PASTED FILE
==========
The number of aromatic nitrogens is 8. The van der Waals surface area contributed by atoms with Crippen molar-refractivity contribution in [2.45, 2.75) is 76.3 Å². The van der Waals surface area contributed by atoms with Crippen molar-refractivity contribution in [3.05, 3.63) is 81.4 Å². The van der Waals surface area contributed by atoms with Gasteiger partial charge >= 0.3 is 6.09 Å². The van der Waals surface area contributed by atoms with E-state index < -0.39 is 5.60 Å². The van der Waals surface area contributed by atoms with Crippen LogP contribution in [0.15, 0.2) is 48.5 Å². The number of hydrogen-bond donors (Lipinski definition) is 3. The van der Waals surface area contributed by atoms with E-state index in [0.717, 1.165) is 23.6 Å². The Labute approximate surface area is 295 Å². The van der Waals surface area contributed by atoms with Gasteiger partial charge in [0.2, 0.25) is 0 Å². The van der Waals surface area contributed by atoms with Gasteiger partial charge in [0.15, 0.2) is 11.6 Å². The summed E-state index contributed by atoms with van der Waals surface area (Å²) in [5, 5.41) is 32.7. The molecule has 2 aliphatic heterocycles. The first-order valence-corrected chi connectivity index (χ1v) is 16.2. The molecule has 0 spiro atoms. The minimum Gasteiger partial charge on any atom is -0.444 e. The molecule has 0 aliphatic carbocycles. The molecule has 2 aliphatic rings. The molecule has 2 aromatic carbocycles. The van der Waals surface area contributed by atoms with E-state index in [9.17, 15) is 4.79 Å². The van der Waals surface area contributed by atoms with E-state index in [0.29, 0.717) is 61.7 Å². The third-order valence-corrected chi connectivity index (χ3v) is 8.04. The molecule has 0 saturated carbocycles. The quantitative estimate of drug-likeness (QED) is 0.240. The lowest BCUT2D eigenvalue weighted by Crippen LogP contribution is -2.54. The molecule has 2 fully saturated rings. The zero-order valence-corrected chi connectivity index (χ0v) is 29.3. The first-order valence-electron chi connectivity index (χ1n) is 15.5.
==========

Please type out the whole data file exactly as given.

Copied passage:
The number of aromatic nitrogens is 8. The van der Waals surface area contributed by atoms with Crippen molar-refractivity contribution in [2.45, 2.75) is 76.3 Å². The van der Waals surface area contributed by atoms with Crippen molar-refractivity contribution in [3.05, 3.63) is 81.4 Å². The van der Waals surface area contributed by atoms with Gasteiger partial charge >= 0.3 is 6.09 Å². The van der Waals surface area contributed by atoms with E-state index < -0.39 is 5.60 Å². The van der Waals surface area contributed by atoms with Crippen LogP contribution in [0.15, 0.2) is 48.5 Å². The number of hydrogen-bond donors (Lipinski definition) is 3. The van der Waals surface area contributed by atoms with E-state index in [0.717, 1.165) is 23.6 Å². The Labute approximate surface area is 295 Å². The van der Waals surface area contributed by atoms with Gasteiger partial charge in [0.2, 0.25) is 0 Å². The van der Waals surface area contributed by atoms with Gasteiger partial charge in [0.15, 0.2) is 11.6 Å². The summed E-state index contributed by atoms with van der Waals surface area (Å²) in [5, 5.41) is 32.7. The molecule has 2 aliphatic heterocycles. The first-order valence-corrected chi connectivity index (χ1v) is 16.2. The molecule has 0 spiro atoms. The minimum Gasteiger partial charge on any atom is -0.444 e. The molecule has 0 aliphatic carbocycles. The molecule has 2 aliphatic rings. The molecule has 2 aromatic carbocycles. The van der Waals surface area contributed by atoms with E-state index in [9.17, 15) is 4.79 Å². The van der Waals surface area contributed by atoms with E-state index in [0.29, 0.717) is 61.7 Å². The third-order valence-corrected chi connectivity index (χ3v) is 8.04. The molecule has 0 saturated carbocycles. The quantitative estimate of drug-likeness (QED) is 0.240. The lowest BCUT2D eigenvalue weighted by Crippen LogP contribution is -2.54. The molecule has 2 fully saturated rings. The zero-order valence-corrected chi connectivity index (χ0v) is 29.3. The first-order valence-electron chi connectivity index (χ1n) is 15.5.